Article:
It is also reflected in India’s cooperative and inclusive vision of SAGAR (Security and Growth for All) unveiled by Prime Minister Modi during his visit to Mauritius in 2015. Similarly, in 2014, the African Union adopted the 2050 Africa’s Integrated Maritime (AIM) Strategy that focuses not only at the maritime security challenges but  also calls for sustainable development of the region’s blue economy. Over the years, India has assisted African countries in surveillance of their Exclusive Economic Zone (EEZ) and Humanitarian and Disaster Relief (HADR) operations. The Gandhinagar Declaration underlines India’s efforts in this crucial area and calls for sharing best practices and experiences to combat disasters and other challenges.

    Countering terrorism is another common challenge that India and African countries face. Several countries in Africa have been dealing with terrorism. In West Africa, Boko Haram has created insecurities within Nigeria and its neighbours. The affiliates of Islamic State and Al Qaida have been terrorising several countries in the Sahel, including Mali. In North Africa, threat from the Islamic State of Iraq and Levant (ISIL) or the Al Qaeda in Maghreb (AQIM) is continuous. The fighters of Al Shabaab continue their incessant violent activities in Somalia and neighbouring Kenya in East Africa. In Southern Africa, the Cabo Delgado region in northern Mozambique has faced numerous terror attacks in recent years. The troops from Rwanda and the Southern African Development Community (SADC) countries have brought the situation under control to some extent. However, the threat of terrorism has not gone completely. The African Union has taken several measures to deal with this scourge;  nevertheless the threat persists. India has a long experience in dealing with violent terrorism. At Gandhinagar, India has offered to provide counter-terrorism training to African countries.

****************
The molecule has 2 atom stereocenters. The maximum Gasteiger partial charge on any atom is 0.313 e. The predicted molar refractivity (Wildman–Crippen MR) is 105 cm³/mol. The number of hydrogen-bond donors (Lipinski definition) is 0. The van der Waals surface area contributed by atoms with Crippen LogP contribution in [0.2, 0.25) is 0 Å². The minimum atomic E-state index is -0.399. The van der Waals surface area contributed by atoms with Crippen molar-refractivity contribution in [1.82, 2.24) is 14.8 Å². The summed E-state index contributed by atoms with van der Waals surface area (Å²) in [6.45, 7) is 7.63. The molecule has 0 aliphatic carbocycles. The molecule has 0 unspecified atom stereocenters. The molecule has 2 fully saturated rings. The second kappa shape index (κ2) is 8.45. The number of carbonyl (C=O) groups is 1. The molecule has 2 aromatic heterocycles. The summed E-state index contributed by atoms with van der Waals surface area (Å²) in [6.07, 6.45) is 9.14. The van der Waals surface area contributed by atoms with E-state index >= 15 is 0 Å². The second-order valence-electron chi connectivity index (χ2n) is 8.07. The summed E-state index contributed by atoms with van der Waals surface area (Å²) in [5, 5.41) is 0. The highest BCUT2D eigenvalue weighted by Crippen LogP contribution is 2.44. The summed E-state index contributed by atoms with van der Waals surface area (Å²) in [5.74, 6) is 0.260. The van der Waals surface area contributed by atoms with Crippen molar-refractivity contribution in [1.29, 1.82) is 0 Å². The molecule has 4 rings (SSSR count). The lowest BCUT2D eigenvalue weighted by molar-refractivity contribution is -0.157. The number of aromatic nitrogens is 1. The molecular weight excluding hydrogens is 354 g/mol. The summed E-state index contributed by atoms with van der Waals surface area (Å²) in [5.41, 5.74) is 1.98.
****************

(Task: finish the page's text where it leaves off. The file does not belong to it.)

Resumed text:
The IADD held on the sidelines of DefExpo 2022 provides an opportunity for the African partners to get a clear picture of India’s defence manufacturing capabilities. The current Ukraine crisis has highlighted the importance of diversifying sources of weapons imports. Currently, Russia is the largest exporter of weapons to Africa, followed by China and European countries. The Gandhinagar Declaration reveals that India’s defence public sector company, Bharat Earth Movers Limited (BEML) will open an office in Kenya, while Bharat Electronics Limited (BEL) will open an office in Nigeria. This will help in facilitating cooperation in the field of transfer and maintenance of defence equipment.

    Finally, the IADD held in Gandhinagar also encourages further research of security issues through offer of fellowships to experts from African countries, under the ‘India–Africa Security Fellowship Programme’ to be hosted by India’s leading think tank on strategic studies, the Manohar Parrikar Institute for Defence Studies and Analyses (MP-IDSA).  Over the years, the Institute has been involved in conducting research on African issues and has strived for greater interaction between Indian and African experts. It is hoped that this novel step will increase the understanding of numerous security challenges faced by African countries and India and also generate a broader debate and discussion within the respective strategic communities.

    In conclusion, the conduct of the India–Africa Defence Dialogue at Gandhinagar, Gujarat has opened multiple pathways for defence cooperation between India and Africa. The IADD is another critical step taken by Prime Minister Modi’s government to accord high priority to India–Africa engagement.

    Views expressed are of the author and do not necessarily reflect the views of the Manohar Parrrikar IDSA or of the Government of India.